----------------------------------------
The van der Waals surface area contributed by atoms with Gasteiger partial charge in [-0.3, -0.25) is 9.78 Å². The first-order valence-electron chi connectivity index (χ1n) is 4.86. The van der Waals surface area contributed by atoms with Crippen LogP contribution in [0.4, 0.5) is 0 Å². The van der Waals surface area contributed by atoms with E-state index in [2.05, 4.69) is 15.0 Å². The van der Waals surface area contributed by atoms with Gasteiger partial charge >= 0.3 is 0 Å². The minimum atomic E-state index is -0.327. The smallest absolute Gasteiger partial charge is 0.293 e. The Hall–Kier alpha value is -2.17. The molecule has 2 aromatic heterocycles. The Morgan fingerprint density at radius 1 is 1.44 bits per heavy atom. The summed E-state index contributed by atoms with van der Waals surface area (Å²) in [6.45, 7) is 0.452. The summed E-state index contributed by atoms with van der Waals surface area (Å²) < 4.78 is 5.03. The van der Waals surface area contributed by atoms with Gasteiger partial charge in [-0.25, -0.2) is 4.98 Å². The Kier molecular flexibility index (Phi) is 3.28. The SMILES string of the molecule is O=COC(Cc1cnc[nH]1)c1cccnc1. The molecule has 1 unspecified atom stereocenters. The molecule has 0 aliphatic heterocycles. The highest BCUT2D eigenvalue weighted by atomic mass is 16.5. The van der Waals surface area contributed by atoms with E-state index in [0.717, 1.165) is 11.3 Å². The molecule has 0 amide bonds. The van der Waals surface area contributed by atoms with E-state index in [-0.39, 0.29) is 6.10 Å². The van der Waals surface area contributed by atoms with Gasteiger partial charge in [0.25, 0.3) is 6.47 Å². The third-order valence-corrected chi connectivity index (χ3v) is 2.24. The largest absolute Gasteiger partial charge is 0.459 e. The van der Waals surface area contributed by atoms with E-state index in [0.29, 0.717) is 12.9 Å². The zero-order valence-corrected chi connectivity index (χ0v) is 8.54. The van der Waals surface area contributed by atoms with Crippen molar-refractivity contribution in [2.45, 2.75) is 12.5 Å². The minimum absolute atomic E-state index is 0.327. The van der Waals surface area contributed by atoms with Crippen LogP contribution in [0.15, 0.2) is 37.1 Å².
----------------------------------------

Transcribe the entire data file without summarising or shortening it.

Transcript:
The van der Waals surface area contributed by atoms with Gasteiger partial charge in [-0.3, -0.25) is 9.78 Å². The first-order valence-electron chi connectivity index (χ1n) is 4.86. The van der Waals surface area contributed by atoms with Crippen LogP contribution in [0.4, 0.5) is 0 Å². The van der Waals surface area contributed by atoms with E-state index in [2.05, 4.69) is 15.0 Å². The van der Waals surface area contributed by atoms with Gasteiger partial charge >= 0.3 is 0 Å². The minimum atomic E-state index is -0.327. The smallest absolute Gasteiger partial charge is 0.293 e. The Hall–Kier alpha value is -2.17. The molecule has 2 aromatic heterocycles. The Morgan fingerprint density at radius 1 is 1.44 bits per heavy atom. The summed E-state index contributed by atoms with van der Waals surface area (Å²) in [6.45, 7) is 0.452. The summed E-state index contributed by atoms with van der Waals surface area (Å²) < 4.78 is 5.03. The van der Waals surface area contributed by atoms with Gasteiger partial charge in [-0.25, -0.2) is 4.98 Å². The Kier molecular flexibility index (Phi) is 3.28. The SMILES string of the molecule is O=COC(Cc1cnc[nH]1)c1cccnc1. The molecule has 1 unspecified atom stereocenters. The molecule has 0 aliphatic heterocycles. The highest BCUT2D eigenvalue weighted by atomic mass is 16.5. The van der Waals surface area contributed by atoms with E-state index in [0.717, 1.165) is 11.3 Å². The molecule has 0 amide bonds. The van der Waals surface area contributed by atoms with E-state index in [-0.39, 0.29) is 6.10 Å². The van der Waals surface area contributed by atoms with Gasteiger partial charge in [0.25, 0.3) is 6.47 Å². The third-order valence-corrected chi connectivity index (χ3v) is 2.24. The largest absolute Gasteiger partial charge is 0.459 e. The van der Waals surface area contributed by atoms with E-state index in [0.29, 0.717) is 12.9 Å². The zero-order valence-corrected chi connectivity index (χ0v) is 8.54. The van der Waals surface area contributed by atoms with Crippen molar-refractivity contribution in [2.45, 2.75) is 12.5 Å². The minimum absolute atomic E-state index is 0.327. The van der Waals surface area contributed by atoms with Crippen LogP contribution in [0.15, 0.2) is 37.1 Å².